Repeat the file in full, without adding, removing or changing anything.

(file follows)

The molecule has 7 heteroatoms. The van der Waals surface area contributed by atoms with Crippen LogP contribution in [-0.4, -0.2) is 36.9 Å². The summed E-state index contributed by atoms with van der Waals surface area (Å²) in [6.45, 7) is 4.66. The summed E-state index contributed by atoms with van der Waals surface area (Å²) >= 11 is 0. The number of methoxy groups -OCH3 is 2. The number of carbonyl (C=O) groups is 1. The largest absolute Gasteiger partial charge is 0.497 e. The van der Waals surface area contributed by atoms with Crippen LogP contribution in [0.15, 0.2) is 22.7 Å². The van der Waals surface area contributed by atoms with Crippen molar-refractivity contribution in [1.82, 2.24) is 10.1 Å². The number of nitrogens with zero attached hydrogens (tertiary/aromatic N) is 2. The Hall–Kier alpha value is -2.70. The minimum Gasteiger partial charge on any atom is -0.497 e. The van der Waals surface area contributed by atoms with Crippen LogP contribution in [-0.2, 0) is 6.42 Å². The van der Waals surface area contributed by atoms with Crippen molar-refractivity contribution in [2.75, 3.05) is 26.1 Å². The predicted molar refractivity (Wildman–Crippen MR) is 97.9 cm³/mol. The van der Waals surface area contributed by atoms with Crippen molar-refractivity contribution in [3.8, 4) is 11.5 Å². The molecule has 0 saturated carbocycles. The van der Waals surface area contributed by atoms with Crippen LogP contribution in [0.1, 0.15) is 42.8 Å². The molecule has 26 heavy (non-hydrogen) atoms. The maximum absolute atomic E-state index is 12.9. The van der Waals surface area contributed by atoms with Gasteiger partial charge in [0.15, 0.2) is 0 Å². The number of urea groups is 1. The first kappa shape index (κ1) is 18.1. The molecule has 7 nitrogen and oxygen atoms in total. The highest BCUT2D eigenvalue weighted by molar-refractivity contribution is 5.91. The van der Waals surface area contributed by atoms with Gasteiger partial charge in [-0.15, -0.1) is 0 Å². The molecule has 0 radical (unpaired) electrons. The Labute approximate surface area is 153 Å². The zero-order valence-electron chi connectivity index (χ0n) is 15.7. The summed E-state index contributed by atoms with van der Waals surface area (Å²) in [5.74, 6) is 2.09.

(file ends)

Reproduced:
The molecule has 7 heteroatoms. The van der Waals surface area contributed by atoms with Crippen LogP contribution in [-0.4, -0.2) is 36.9 Å². The summed E-state index contributed by atoms with van der Waals surface area (Å²) in [6.45, 7) is 4.66. The summed E-state index contributed by atoms with van der Waals surface area (Å²) >= 11 is 0. The number of methoxy groups -OCH3 is 2. The number of carbonyl (C=O) groups is 1. The largest absolute Gasteiger partial charge is 0.497 e. The van der Waals surface area contributed by atoms with Crippen LogP contribution in [0.15, 0.2) is 22.7 Å². The van der Waals surface area contributed by atoms with Crippen molar-refractivity contribution in [1.82, 2.24) is 10.1 Å². The number of nitrogens with zero attached hydrogens (tertiary/aromatic N) is 2. The Hall–Kier alpha value is -2.70. The minimum Gasteiger partial charge on any atom is -0.497 e. The van der Waals surface area contributed by atoms with Crippen LogP contribution in [-0.2, 0) is 6.42 Å². The van der Waals surface area contributed by atoms with Crippen molar-refractivity contribution in [2.75, 3.05) is 26.1 Å². The predicted molar refractivity (Wildman–Crippen MR) is 97.9 cm³/mol. The van der Waals surface area contributed by atoms with Crippen molar-refractivity contribution in [3.8, 4) is 11.5 Å². The molecule has 0 saturated carbocycles. The van der Waals surface area contributed by atoms with Crippen LogP contribution in [0.1, 0.15) is 42.8 Å². The molecule has 26 heavy (non-hydrogen) atoms. The maximum absolute atomic E-state index is 12.9. The van der Waals surface area contributed by atoms with Gasteiger partial charge in [0.15, 0.2) is 0 Å². The number of urea groups is 1. The first kappa shape index (κ1) is 18.1. The molecule has 7 nitrogen and oxygen atoms in total. The highest BCUT2D eigenvalue weighted by molar-refractivity contribution is 5.91. The van der Waals surface area contributed by atoms with Gasteiger partial charge in [-0.15, -0.1) is 0 Å². The molecule has 0 radical (unpaired) electrons. The Labute approximate surface area is 153 Å². The zero-order valence-electron chi connectivity index (χ0n) is 15.7. The summed E-state index contributed by atoms with van der Waals surface area (Å²) in [5.74, 6) is 2.09.